On your ocean

I often think of the parable about a little fish swimming next to a big fish. “Tell me about the ocean, please,” the little fish asked the big fish.  The big fish swam on in silence.  “Please tell me about the ocean,” the little fish begged, “You have been around so long and you know so much!”  The big fish swam on in silence.  The little fish twirled with impatience, “Oh, you have no idea how much I want to know about the ocean! Please tell me what it’s like!”

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Finally the big fish turned slowly and said, “You are swimming in it right now.”

 Sometimes the best argument for a 360-degree assessment is that we simply don’t see what we don’t see, even when it’s right in front of us, even when we’re surrounded by it.

Recently, I’ve been dabbling with a new activity, one that is so unfamiliar to me that I’ve had to grapple with being completely…well, at sea.  One night I shared this experience with my daughter as we sat in the dark, rocking her twin babies to sleep.  We chatted.  “I’ve learned so much about myself in this process,” I told her, “I had no idea that–” and I explained what I had figured out. She laughed out loud in the darkness. “Mom,” she said gently, “I’ve known this all my life about you. Everyone knows this. We all just wonder how it is that you don’t know this.”

You are swimming in it right now.

A client told me after a recent intake session that he had no idea that a certain characteristic of his was so visible to others. How did you know this about me? he wondered a little nervously, as though he thought I was psychic. It was almost comical. How could I not know? It was as evident to the observant eye as his hair color.

How best do you start to get a vision of what you don’t see?  Ask questions of yourself and others. Put yourself into situations where other people can give you feedback. Get really brave about dropping into unfamiliar situations so you can experience yourself from the world’s perspective. Then you start to get some sense of your own ocean, or to use another metaphor, a vision of your blind spots from the rear view mirror. It’s that character flaw that everyone knows you have. It’s that skill set you don’t even recognize, but it fuels your success. It’s the persistent mood in which you live. It’s the temporary situation that’s become permanent. It’s the understanding you have of the world that you assume everyone shares. Getting a look at blind spots takes some intention and effort  (there’s a reason they’re called blind spots), but it’s always just a little safer to have the knowledge.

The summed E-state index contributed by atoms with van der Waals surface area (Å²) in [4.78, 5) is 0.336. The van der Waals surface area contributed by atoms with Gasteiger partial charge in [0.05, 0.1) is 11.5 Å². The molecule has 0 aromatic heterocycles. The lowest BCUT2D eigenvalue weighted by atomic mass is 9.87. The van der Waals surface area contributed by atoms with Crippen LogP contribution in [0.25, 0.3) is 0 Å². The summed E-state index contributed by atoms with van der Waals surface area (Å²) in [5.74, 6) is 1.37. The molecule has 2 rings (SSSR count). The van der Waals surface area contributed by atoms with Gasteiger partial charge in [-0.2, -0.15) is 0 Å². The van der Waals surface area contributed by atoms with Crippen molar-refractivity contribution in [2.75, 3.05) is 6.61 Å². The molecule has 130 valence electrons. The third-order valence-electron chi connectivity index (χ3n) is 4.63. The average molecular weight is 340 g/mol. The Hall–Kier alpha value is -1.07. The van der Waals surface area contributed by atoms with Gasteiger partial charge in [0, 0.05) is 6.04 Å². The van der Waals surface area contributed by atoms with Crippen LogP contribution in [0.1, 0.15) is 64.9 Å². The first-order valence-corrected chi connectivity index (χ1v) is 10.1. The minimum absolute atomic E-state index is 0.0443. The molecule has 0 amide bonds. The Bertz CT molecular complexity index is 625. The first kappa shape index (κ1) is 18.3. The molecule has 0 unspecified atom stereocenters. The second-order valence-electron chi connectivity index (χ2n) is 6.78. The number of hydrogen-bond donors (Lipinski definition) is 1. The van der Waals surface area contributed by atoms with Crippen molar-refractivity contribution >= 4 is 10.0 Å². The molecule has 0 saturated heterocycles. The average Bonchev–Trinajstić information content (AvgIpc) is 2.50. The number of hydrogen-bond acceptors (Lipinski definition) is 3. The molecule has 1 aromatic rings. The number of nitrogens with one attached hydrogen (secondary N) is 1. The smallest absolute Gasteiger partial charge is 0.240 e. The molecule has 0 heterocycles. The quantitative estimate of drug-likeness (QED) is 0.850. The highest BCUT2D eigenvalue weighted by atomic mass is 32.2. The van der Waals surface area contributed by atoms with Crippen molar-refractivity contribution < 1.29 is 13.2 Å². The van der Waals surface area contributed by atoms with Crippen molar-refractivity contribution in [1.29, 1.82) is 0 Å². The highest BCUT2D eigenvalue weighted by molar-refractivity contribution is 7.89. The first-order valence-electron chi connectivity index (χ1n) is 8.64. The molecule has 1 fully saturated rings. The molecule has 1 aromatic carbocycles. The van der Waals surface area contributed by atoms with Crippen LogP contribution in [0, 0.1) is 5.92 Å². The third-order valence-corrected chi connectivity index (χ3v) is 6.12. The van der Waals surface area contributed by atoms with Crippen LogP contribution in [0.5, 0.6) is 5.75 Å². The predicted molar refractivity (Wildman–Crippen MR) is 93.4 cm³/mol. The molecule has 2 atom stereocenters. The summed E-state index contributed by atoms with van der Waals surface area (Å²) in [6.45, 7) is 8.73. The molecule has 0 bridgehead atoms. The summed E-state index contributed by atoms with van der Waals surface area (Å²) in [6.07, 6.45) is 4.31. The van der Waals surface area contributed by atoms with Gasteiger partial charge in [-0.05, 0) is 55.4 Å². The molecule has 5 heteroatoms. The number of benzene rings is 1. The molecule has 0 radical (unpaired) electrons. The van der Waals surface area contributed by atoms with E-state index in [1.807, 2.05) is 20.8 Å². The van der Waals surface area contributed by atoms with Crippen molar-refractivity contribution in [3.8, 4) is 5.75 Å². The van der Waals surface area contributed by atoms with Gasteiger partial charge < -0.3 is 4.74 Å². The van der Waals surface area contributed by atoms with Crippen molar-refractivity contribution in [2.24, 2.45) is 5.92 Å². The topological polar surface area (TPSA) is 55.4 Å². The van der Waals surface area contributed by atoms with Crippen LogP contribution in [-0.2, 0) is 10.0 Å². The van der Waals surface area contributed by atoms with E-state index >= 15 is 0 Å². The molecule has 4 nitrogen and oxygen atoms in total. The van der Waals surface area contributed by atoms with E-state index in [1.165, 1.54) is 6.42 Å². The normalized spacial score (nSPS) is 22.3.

On setting yourself up for the coming season

We are at the time of year when our little place on the planet tilts away from the sun. Professionals increasingly report that they are impacted by the blues at the very thought of winter. Fatigue and reduced motivation, hallmarks of seasonal affective disorder (SAD), are already beginning to surface.  We can dread it or deal with it. What if you have to get up before the sun and commute into a job that doesn’t release you until well after the sun sets?  Going out in the cold can be a dismal business if you’re not prepared for it (and even if you are).

I dug out an old list from my days in clinical practice to throw into the mix of your planning for the season. It made me laugh to see that several of them are contradictory. For instance the original list included both “hole up” and “go outside,” which suggests to me that you might want to develop—out of your own self-awareness—your personal list of tactics and get conscientious about putting them in place against the coming winter.

First, there are the tried and true techniques for coping. Read GadgetBoy’s reviews and buy some good light therapy.  Your understanding doctor may prescribe a seasonal anti-depressant to help stabilize you through the dark months. She may also suggest a dose of Vitamin D, which is purported to help. Since I slather with sunscreen, I take the Big D year-round. And she will almost certainly tell you to watch your diet, since carb-craving leads to a vicious cycle of eating precisely the kinds of foods that will dull your energy levels. Stocking the house with healthy snacks in advance of the blues will help head off those cravings.

Create a play list. Music has always been a huge game-changer for me; one of my favorite playlists is called “Cheer up, bitch,” (which is not meant to be at all self-denigrating, but a reminder that the interpretation of my fate is in my hands). Write to me and I’ll happily share my Spotify list with you, although I suspect you already know precisely which music you find irresistible. Then dance. Even if you’re self-conscious about your skills, the combination of music and movement elevates your dopamine and pushes it through your system.